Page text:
Critical moment to reverse the decline of nature
On Tuesday 1st May, The Wildlife Trusts are publishing Towards a wilder Britain – creating a Nature Recovery Network which shows how new laws could lead to the creation of nature recovery maps and reverse decades of wildlife declines.
The new report details how a Nature Recovery Network can be established by mapping out important places for wildlife which need to be protected as well as key areas where habitats should be restored. The Wildlife Trusts believe new laws are needed, including an Environment Act, to ensure this happens. Local Authorities must be required by law to produce local Nature Recovery Maps to achieve the new Government targets that we are calling for. It’s vital that we increase the extent and quality of natural habitats – to turn nature’s recovery from an aspiration to a reality.
The report launch comes at a critical time for wildlife. It coincides with the final week of two key government consultations which present a rare opportunity – the first in living memory – to influence the future of both national farming and planning policy and how these impact on nature in England. Precious wild places and the species that depend on them have suffered steep declines over the past 70 years; intensive farming and urbanisation have been significant causes.*
Now the public has a chance to call for change – so that planning rules, farm support and regulation work together towards the recovery of nature and wildlife. The Wildlife Trusts are urging people to respond to both consultations. The Government’s 25 Year Plan for the Environment proposes the creation of a Nature Recovery Network. To take this forward Nature Recovery Maps should be at the foundation of future farming and planning policy, guiding habitat creation by farmers and housing developers to ensure it achieves government targets for wildlife’s recovery.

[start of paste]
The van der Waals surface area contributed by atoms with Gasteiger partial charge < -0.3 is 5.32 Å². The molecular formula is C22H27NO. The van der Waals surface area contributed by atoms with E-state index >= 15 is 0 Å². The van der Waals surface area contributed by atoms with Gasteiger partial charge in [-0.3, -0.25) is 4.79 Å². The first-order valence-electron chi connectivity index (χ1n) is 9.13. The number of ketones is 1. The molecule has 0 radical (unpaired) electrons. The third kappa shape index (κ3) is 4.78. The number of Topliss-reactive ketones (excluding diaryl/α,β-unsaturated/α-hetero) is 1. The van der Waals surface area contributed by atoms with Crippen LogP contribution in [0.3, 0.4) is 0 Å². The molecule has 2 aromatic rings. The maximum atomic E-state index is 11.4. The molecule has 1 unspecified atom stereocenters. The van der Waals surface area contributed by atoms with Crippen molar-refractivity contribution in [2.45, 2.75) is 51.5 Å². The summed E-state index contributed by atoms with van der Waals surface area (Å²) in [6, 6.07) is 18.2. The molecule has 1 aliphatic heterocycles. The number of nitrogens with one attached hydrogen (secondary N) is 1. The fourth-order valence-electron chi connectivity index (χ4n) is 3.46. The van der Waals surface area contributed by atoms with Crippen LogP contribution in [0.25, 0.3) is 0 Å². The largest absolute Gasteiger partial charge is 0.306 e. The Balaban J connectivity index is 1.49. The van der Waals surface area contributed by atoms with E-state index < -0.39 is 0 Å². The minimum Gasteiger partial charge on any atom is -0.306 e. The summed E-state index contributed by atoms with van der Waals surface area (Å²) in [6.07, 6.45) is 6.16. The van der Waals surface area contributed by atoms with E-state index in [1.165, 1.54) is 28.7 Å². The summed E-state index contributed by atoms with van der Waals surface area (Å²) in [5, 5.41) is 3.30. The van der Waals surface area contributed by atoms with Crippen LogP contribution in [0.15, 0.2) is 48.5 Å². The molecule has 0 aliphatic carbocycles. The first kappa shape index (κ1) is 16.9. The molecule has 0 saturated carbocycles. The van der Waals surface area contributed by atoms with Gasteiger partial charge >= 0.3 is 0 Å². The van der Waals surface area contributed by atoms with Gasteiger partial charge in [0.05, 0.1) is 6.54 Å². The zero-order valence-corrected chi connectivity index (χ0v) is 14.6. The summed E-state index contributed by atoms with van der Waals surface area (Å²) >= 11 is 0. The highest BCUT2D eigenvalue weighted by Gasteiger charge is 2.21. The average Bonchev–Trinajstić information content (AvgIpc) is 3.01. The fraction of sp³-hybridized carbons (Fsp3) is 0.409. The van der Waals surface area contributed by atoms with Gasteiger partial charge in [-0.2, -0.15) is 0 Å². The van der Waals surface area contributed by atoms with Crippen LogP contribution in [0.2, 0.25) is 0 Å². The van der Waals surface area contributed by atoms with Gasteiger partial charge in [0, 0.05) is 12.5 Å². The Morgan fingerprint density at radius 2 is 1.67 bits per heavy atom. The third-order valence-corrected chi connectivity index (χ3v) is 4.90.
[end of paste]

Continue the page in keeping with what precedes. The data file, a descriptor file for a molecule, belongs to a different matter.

Protection for Local Wildlife Sites – important havens for wildlife that are supposed to be recognised in planning policy – have been dropped from the draft National Planning Policy Framework. This is backward step that would undo basic protection for 42,000 of these special places for wildlife.
Stephanie Hilborne, Chief Executive, The Wildlife Trusts, says:
“Nature is valuable for its own sake and is the foundation of our society and of our economy. Yet we have neglected its value for too long. We need to substantially improve our farming and planning policies which are currently up for review; and we need an ambitious Environment Act that puts nature’s recovery on to a statutory footing. The only way any of this can work is if there are Nature Recovery Maps in every part of the country. This can help build the Nature Recovery Network that future generations deserve.”
The consultation on the future for food, farming and the environment is here; it closes on 8th May. It asks where public money, in the form of subsidies to farmers, should be spent in the future. It will also help to establish how the rules and standards for land management should be set and enforced. Farming practices are one of the key reasons for wildlife decline in the countryside, so if we want nature’s recovery we need a revolution in the way that farmland is managed. What works for wildlife will be good for people, too. Farmers need healthy soils and large populations of pollinators, like bees, to grow crops. We need clean, healthy water running into our rivers. We need a wildlife-rich countryside to relax in. To ensure this, The Wildlife Trusts want to see rules that: